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8.572224 - HANDEL, G.F.: Alexander's Feast [Ode] (Samann, Schoch, Mertens, Junge Kantorei, Frankfurt Baroque Orchestra, Martini)
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George Frideric Handel (1685–1759)
Alexander’s Feast, or The Power of Musick

 

Georg Friedrich Händel, later more generally known under the English forms of a name that he assumed in London, George Frideric Handel, was born in Halle in 1685, the son of a successful barber-surgeon and his much younger, second wife. His father opposed his son’s early musical ambitions and after his father’s death Handel duly entered the University in Halle in 1702 as a student of law, as his father had insisted. He was able to seize the chance of employment as organist at the Calvinist Cathedral the following month, holding the position for a year, until his departure for Hamburg, to work there at the opera, at first as a violinist and then as harpsichordist and composer, contributing in the latter capacity to the Italian operatic repertoire of the house. At the invitation of the son of the Medici Grand Duke of Tuscany, he travelled, in 1706, to Italy, where he won considerable success during the next four years. Connections he had made in Venice, brought appointment in 1710 as Kapellmeister to the Elector of Hanover. From here he was granted immediate leave to fulfil a commission in London.

Handel’s first opera for London was Rinaldo, with which he won general acclaim, and after little over a year in Hanover, he returned to England. It was here that he now established himself as a composer of Italian opera and of other forms of vocal and instrumental music, for which there was an eager audience, gradually achieving a dominant position in the musical life of the English capital. His involvement with Italian opera as a composer and organizer continued, eventually under the royal patronage of George I, Elector of Hanover, who had succeeded to the English throne in 1715, on the death of Queen Anne, but by 1733, with the establishment of a rival opera company under the patronage of the Prince of Wales, there were obvious commercial difficulties.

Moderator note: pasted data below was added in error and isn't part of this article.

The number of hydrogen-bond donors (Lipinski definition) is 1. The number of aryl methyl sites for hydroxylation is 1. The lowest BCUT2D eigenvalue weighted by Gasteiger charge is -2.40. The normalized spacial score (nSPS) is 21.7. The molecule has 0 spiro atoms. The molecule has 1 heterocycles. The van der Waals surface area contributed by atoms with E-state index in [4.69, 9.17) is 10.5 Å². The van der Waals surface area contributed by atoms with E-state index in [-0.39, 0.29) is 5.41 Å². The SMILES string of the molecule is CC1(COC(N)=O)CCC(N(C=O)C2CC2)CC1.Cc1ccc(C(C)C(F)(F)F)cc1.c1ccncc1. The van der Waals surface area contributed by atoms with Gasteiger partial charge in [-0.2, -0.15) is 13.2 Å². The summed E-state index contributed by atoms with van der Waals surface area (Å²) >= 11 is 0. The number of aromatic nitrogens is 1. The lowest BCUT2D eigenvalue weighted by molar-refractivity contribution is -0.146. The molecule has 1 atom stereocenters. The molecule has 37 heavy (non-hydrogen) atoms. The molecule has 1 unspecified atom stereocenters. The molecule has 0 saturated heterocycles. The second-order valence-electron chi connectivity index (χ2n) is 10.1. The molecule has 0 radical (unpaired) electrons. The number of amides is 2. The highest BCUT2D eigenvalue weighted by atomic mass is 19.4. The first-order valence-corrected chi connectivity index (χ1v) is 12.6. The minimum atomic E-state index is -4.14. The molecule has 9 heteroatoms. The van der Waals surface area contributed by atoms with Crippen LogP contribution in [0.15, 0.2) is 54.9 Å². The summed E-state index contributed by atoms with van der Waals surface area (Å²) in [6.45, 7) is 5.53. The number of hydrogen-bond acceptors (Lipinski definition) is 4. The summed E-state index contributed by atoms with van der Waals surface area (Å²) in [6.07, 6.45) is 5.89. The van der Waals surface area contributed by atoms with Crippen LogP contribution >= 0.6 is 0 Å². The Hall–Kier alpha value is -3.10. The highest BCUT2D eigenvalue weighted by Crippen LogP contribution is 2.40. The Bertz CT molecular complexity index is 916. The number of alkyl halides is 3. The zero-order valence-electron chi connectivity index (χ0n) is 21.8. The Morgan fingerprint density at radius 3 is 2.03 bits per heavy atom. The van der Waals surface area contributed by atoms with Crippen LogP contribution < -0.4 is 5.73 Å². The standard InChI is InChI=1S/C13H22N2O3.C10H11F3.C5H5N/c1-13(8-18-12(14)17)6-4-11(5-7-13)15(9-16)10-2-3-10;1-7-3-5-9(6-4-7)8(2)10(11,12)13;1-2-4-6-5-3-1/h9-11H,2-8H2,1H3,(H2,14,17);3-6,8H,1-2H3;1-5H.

While Handel’s work in Italian opera continued, with a final opera to be staged in 1741, he increasingly turned his attention to a new English form, that of the oratorio. This had certain very practical advantages, in language, lack of the need for expensive spectacle and the increasing employment of native singers. The content of oratorios appealed to English Protestant susceptibilities, providing a winning synthesis of religion and entertainment, and offering no offence to those who had found operatic conventions ridiculous in a city with strong pre-existent dramatic traditions. Handel’s first English oratorio, in 1732, was Esther, with a libretto based on Racine, followed, in 1733, by the biblical Deborah in March and in July Athalia, with a libretto by Samuel Humphreys, his earlier collaborator, derived from Racine and biblical sources. The next English oratorio relying on biblical sources was Saul, first performed at the King’s Theatre in London on 16 January 1739 and revived on a number of subsequent occasions.

During the following years Handel continued to develop the form of the oratorio, chiefly on biblical subjects but with an occasional excursion into the mythological. These works, with their Italianate melodies, strong choral writing and demonstrable dramatic sense, ensured their composer’s continued popularity and dominance, particularly, after his death, with the wider development of choral singing in the nineteenth century. Handel’s most famous oratorio, Messiah, was first performed in 1742, his last, Jephtha, ten years later. While Messiah may be exceptional in its ambitious subject, most of his oratorios treat narratives derived from the Old Testament, well characterized by the composer’s own descriptive title of them as sacred dramas.

Handel died in London in April 1759 and was buried, as he had requested, in Westminster Abbey, to be commemorated there three years later by an imaginative and slightly improbable monument by Louis François Roubiliac, who had provided, thirty years before, a statue of the composer, in his night-cap and slippers, as Apollo, for the pleasure gardens at Vauxhall, an indication of his popular reputation. His funeral drew a crowd of some three thousand mourners, while posthumous Handel celebrations could muster a similar audience in the Abbey, with a proportionate number of performers.